CIS As A Geopolitical Ghost

By Viktor Denisenko

The Commonwealth of Independent States (CIS), which today is more formal than actually operating organization, was established after the fall of the Soviet Union. The initiator of this political alliance was Moscow. Its initial idea was actively supported by Ukraine and Belarus, several former soviet republics joined CIS later. Russia did not want to release its former „sisters“ from the sphere of influence, whereas the size of CIS should have solved the disagreements which emerged after the collapse of USSR.

For many of soviet republics the fall of USSR was unexpected. During the referendum in March 1991 (Baltic Sates, Georgia, Armenia and Moldova did not participate in the referendum) the majority of citizens were for the retention of the Soviet Union. It seemed that efforts worked well: finally 12 out of 15 former soviet republics joined CIS, and only the Baltic States did not support the CIS idea.

It was expected that CIS will become an analogue of the EU in the Eastern Europe, however, because of Russia’s domination in the Commonwealth the alliance of equal states is impossible.  This domination was not accidental, because it seems that the Kremlin had illusions to restore a huge confederate state in the post-soviet space. Establishment of the Russian and Belorussian state should have become the first stage of this restoration. Later other CIS countries would have been suggested to join this structure.  But Russian-Belorussian state was not established, and nearly twenty years after the fall of USSR it became clear that a state within the framework of the Soviet Union (with a clear domination of Russia) will not be established as well.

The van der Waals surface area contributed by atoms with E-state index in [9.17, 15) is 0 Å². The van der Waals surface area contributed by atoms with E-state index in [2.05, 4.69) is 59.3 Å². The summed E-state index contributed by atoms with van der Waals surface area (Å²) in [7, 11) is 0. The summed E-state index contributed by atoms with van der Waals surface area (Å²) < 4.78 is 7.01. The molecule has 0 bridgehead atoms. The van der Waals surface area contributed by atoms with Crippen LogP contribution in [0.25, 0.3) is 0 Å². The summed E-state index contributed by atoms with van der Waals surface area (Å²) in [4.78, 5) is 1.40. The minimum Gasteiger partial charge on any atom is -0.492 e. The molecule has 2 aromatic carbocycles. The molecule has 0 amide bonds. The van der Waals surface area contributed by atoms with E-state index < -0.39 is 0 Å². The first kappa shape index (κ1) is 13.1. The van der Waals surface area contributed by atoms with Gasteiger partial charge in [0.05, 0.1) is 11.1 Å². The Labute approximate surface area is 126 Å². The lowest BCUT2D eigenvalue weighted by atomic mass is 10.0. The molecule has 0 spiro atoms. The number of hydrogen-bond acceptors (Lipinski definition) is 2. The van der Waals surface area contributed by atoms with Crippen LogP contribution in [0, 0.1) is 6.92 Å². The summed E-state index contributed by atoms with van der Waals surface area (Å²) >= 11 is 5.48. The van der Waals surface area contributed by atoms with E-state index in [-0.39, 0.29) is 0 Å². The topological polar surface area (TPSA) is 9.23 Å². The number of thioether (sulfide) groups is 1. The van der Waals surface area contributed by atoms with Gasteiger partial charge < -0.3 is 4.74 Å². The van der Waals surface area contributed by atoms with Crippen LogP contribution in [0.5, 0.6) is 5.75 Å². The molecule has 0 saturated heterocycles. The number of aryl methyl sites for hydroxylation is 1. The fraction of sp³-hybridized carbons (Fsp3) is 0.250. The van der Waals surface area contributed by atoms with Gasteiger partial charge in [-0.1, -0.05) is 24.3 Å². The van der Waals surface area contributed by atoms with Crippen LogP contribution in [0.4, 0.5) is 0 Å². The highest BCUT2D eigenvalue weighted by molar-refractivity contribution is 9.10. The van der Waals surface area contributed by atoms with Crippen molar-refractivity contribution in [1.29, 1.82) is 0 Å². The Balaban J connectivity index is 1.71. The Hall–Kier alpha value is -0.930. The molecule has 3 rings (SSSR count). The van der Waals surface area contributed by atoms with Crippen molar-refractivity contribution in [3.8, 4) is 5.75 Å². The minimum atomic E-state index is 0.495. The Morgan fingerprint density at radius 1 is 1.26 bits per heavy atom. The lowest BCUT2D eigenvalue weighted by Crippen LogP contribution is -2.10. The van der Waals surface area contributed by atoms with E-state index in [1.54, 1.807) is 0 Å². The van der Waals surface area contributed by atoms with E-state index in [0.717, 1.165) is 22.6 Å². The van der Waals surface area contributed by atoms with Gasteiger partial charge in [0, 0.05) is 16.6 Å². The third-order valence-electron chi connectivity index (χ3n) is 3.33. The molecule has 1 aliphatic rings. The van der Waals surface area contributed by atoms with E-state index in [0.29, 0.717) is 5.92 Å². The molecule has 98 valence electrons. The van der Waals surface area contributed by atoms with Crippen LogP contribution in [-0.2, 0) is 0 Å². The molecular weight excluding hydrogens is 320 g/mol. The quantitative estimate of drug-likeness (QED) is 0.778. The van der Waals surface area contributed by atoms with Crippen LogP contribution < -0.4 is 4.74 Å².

The Russian and Georgian war in August 2008 destroyed the idea of CIS; moreover, Moscow recognized the independence of Abkhazia and South Ossetia. None of CIS countries supported this, and Georgia seceded from CIS.

One of the factors which could have strengthened CIS (but this did not happen) was the establishment of the Collective Security Treaty Organization (CSTO).  If CIS was supposed to become an analogue of the EU, CSTO should have reminded NATO, but hardly this collective security structure will have positive influence to the survival of CIS. Only seven (out of former 12) countries joined CSTO. Moreover, CSTO had a perfect opportunity to demonstrate its effectiveness during the recent events in Kirghizia, however in reality it demonstrated its absolute disability.

It seems that Russia has lost the interest in CIS and understood that Commonwealth will not help to realize its ideas. Therefore Russia started „playing games“ with other post-soviet space projects: the EurAzEU and the Customs Union. By doing this it tries to fulfill the ambitions in smaller „state clubs“ which were initiated by Russia itself.

In the context of international politics CIS is heard seldom. It looks like the idea of this organization has died unconsciously. Formally CIS can exist many years, but today it reminds a geopolitical ghost, and with years this feeling will only become stronger. There is another factor: reorientation of Moscow to the „pragmatic economic policy“ decreases possibilities of other post-soviet republics to use CIS as a possibility to benefit from Russia, especially from energy stocks „under discount“.

By the way, today CIS is often referred to as not an organization connecting the states, but as a club of their leaders. It is not a bad thing, however, the club of presidents and a geopolitical ally are matters of different political level.